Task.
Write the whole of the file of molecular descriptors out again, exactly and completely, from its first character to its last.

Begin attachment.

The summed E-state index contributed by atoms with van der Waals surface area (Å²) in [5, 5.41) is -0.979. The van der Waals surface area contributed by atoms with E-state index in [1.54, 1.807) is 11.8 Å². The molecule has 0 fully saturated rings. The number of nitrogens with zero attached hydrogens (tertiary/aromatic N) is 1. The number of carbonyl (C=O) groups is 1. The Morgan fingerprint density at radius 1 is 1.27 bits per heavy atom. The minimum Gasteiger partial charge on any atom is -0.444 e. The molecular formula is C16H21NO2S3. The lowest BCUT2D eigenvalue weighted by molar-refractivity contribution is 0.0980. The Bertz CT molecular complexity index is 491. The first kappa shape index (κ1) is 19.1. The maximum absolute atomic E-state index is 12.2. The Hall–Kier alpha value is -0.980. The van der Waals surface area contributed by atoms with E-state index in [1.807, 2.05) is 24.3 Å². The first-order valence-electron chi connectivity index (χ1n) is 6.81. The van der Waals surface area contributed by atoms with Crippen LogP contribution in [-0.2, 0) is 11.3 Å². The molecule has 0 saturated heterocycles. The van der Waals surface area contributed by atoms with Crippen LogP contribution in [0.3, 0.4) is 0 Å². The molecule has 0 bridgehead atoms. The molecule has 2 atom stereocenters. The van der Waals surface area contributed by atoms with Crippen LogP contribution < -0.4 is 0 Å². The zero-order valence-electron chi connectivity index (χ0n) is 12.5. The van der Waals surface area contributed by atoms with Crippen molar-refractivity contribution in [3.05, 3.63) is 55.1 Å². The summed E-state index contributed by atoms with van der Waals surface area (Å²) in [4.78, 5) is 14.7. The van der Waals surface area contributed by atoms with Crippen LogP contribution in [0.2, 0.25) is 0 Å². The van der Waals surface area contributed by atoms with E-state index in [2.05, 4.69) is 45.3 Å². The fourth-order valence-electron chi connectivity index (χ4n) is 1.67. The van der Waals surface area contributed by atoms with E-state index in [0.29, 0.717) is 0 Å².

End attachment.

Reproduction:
The summed E-state index contributed by atoms with van der Waals surface area (Å²) in [5, 5.41) is -0.979. The van der Waals surface area contributed by atoms with E-state index in [1.54, 1.807) is 11.8 Å². The molecule has 0 fully saturated rings. The number of nitrogens with zero attached hydrogens (tertiary/aromatic N) is 1. The number of carbonyl (C=O) groups is 1. The Morgan fingerprint density at radius 1 is 1.27 bits per heavy atom. The minimum Gasteiger partial charge on any atom is -0.444 e. The molecular formula is C16H21NO2S3. The lowest BCUT2D eigenvalue weighted by molar-refractivity contribution is 0.0980. The Bertz CT molecular complexity index is 491. The first kappa shape index (κ1) is 19.1. The maximum absolute atomic E-state index is 12.2. The Hall–Kier alpha value is -0.980. The van der Waals surface area contributed by atoms with E-state index in [1.807, 2.05) is 24.3 Å². The first-order valence-electron chi connectivity index (χ1n) is 6.81. The van der Waals surface area contributed by atoms with Crippen LogP contribution in [-0.2, 0) is 11.3 Å². The molecule has 0 saturated heterocycles. The van der Waals surface area contributed by atoms with Crippen LogP contribution in [0.3, 0.4) is 0 Å². The molecule has 0 bridgehead atoms. The molecule has 2 atom stereocenters. The van der Waals surface area contributed by atoms with Crippen LogP contribution < -0.4 is 0 Å². The zero-order valence-electron chi connectivity index (χ0n) is 12.5. The van der Waals surface area contributed by atoms with Crippen molar-refractivity contribution in [3.05, 3.63) is 55.1 Å². The summed E-state index contributed by atoms with van der Waals surface area (Å²) in [4.78, 5) is 14.7. The van der Waals surface area contributed by atoms with Crippen LogP contribution in [0.2, 0.25) is 0 Å². The van der Waals surface area contributed by atoms with E-state index in [2.05, 4.69) is 45.3 Å². The fourth-order valence-electron chi connectivity index (χ4n) is 1.67. The van der Waals surface area contributed by atoms with E-state index in [0.29, 0.717) is 0 Å².